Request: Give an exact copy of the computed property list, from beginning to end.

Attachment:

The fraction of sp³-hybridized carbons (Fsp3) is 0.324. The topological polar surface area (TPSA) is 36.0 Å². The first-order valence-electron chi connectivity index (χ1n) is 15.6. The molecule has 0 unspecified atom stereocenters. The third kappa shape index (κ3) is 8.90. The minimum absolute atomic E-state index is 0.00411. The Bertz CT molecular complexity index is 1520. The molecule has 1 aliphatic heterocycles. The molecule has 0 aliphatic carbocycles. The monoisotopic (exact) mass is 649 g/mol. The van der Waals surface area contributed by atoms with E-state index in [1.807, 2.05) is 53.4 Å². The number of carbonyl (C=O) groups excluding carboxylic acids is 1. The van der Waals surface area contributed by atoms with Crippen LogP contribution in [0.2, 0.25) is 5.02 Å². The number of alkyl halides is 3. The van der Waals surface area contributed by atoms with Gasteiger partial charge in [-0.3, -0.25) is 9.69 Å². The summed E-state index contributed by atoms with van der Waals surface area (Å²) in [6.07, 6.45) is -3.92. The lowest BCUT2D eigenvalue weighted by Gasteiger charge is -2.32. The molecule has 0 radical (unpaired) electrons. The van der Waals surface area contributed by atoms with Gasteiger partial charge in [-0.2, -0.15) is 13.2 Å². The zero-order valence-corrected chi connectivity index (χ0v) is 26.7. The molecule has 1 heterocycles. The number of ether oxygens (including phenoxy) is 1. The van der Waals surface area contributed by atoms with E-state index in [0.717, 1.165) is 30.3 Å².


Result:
The fraction of sp³-hybridized carbons (Fsp3) is 0.324. The topological polar surface area (TPSA) is 36.0 Å². The first-order valence-electron chi connectivity index (χ1n) is 15.6. The molecule has 0 unspecified atom stereocenters. The third kappa shape index (κ3) is 8.90. The minimum absolute atomic E-state index is 0.00411. The Bertz CT molecular complexity index is 1520. The molecule has 1 aliphatic heterocycles. The molecule has 0 aliphatic carbocycles. The monoisotopic (exact) mass is 649 g/mol. The van der Waals surface area contributed by atoms with E-state index in [1.807, 2.05) is 53.4 Å². The number of carbonyl (C=O) groups excluding carboxylic acids is 1. The van der Waals surface area contributed by atoms with Crippen LogP contribution in [0.2, 0.25) is 5.02 Å². The number of alkyl halides is 3. The van der Waals surface area contributed by atoms with Gasteiger partial charge in [-0.3, -0.25) is 9.69 Å². The summed E-state index contributed by atoms with van der Waals surface area (Å²) in [6.07, 6.45) is -3.92. The lowest BCUT2D eigenvalue weighted by Gasteiger charge is -2.32. The molecule has 0 radical (unpaired) electrons. The van der Waals surface area contributed by atoms with Gasteiger partial charge in [-0.2, -0.15) is 13.2 Å². The zero-order valence-corrected chi connectivity index (χ0v) is 26.7. The molecule has 1 heterocycles. The number of ether oxygens (including phenoxy) is 1. The van der Waals surface area contributed by atoms with E-state index in [0.717, 1.165) is 30.3 Å².